Industrial Camera Captures Data for Spectral Holograms
Published on January 13, 2017 by TIS Marketing.
The imaging of transparent objects poses challenges in many fields: biology, medicine, industrial machine vision. Special coatings, specimen stains, phase imaging, structured light and multispectral imaging are just some of the techniques used to "see the unseen".
Digital holography makes use of amplitude and phase data to reconstruct 3D images and therefore offers important imaging capabilities - even of optically transparent objects. The use of additional visual data outside the standard RGB range (i.e. multispectral imaging) can also add to digital holography imaging ability to show previously unobserved structures and give additional data about materials. Due to how holographic images are created, however, challenges exist when applying the benefits of multispectral imaging to holography.
Recently, five researchers published an article about an experimental digital holography scheme consisting of an interferometer with an acousto-optic tunable filter and The Imaging Source's DMK 72BUC02 monochrome industrial camera. In using the described set up, the researchers' goal was to increase the informativeness of digital holography. Improvements in this area could prove especially significant for observing optically transparent objects. The journal article, "Spectral Holographic Imaging of Transparent Objects in Mach−Zehnder Interferometer Using Acousto-Optic Filter" was published in Physics of Wave Phenomena (Vol. 24, No. 2).
Light Wavefront Data Captured by Industrial Camera
In order to create a hologram, a coherent light source (i.e. a laser) beam is split into object and reference beams. The interference pattern from the object and reference beams is recorded, in the case of digital holography, by the camera sensor and stored digitally. This light-wavefront data is then numerically reconstructed to create a quantitative amplitude and phase images.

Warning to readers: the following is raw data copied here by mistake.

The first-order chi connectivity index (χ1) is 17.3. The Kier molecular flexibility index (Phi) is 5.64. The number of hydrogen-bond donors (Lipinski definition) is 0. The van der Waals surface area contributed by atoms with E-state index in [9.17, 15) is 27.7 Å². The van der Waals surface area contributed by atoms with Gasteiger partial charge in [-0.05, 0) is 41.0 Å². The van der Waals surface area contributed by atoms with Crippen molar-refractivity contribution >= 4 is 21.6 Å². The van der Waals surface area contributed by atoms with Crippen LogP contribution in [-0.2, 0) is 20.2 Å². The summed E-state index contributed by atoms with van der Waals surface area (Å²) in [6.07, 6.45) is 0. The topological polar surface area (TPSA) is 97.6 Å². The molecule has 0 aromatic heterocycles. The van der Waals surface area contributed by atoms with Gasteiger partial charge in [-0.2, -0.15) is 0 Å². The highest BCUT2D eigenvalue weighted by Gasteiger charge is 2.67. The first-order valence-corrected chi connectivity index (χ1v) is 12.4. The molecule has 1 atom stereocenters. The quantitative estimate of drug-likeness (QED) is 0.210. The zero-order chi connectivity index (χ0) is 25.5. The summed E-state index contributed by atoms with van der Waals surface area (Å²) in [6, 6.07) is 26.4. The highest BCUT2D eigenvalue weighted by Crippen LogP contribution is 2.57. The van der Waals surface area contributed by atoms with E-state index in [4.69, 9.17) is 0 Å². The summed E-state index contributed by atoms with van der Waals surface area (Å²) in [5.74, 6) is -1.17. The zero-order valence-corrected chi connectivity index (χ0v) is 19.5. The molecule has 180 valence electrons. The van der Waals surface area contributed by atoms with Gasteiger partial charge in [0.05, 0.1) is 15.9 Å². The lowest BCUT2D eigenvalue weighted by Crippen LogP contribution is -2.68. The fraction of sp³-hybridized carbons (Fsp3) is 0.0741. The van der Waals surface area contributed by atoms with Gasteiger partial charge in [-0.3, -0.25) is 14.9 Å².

The coherent light needed to create a hologram is intrinsically monochromatic and in order to create multispectral holograms, image data from multiple coherent light beams of differing wavelengths are reconstructed and fused to create a multispectral hologram.
The authors write: "The set of operating wavelengths in these systems is generally limited and one cannot choose an arbitrary wavelength. At the same time, it is of interest to study a sample in a rather wide spectral range in many cases. Therefore, an urgent problem is to develop methods for recording multispectral holographic images involving quasi-continuous spectral tuning...."
Acousto-optic Filter Tunes Light: Experiment Set Up
In order to realize such a system, the authors used a broadband light source and tunable acousto-optic (AO) filter installed at the entrance of Mach-Zehnder interferometer "designed to form digital holograms of optically transparent objects in arbitrary narrow spectral intervals."
The object and reference wavefronts are spatially aligned by the beam splitter to create the interference pattern which is then recorded by the DMK 72BUCO2 in front of which a longpass filter was installed to exclude background light. The working wavelength is tuned by making adjustments to "the ultrasonic frequency applied to the AO cell."
By spatially separating the background zero order and the +1st and -1st diffraction orders, the authors achieved an off-axis digital holography scheme and were able to capture Fourier holograms from an optically transparent object as well as of a test pattern and a biological sample.
The authors write "...arbitrary spectral addressing makes it possible to obtain multicolor holographic images, which do not correspond to fixed wavelengths but allow for arbitrary arrangement of spectral components."
Digital Holography's Many Applications
Digital-holography's non-contact imaging capabilities make it uniquely suited for delicate applications: the study of cells and structures (especially in-vivo specimens) for bio-medical applications; non-destructive materials testing such as the detection of subsurface defects in metals or composites; refractive index fields within transparent media; "qualitative and precise quantitative analysis of properties of various objects in microprofile reconstruction, study of the phase structure, monitoring of stressed state, investigation of particle trajectories, microscopy, optical coherence tomography, etc."
The technique described in the paper should "increase the informativeness of holographic images" without the requirement of multiple coherent light sources and will benefit applications where "the amplitude-phase and spectral structures of transparent objects must be investigated simultaneously."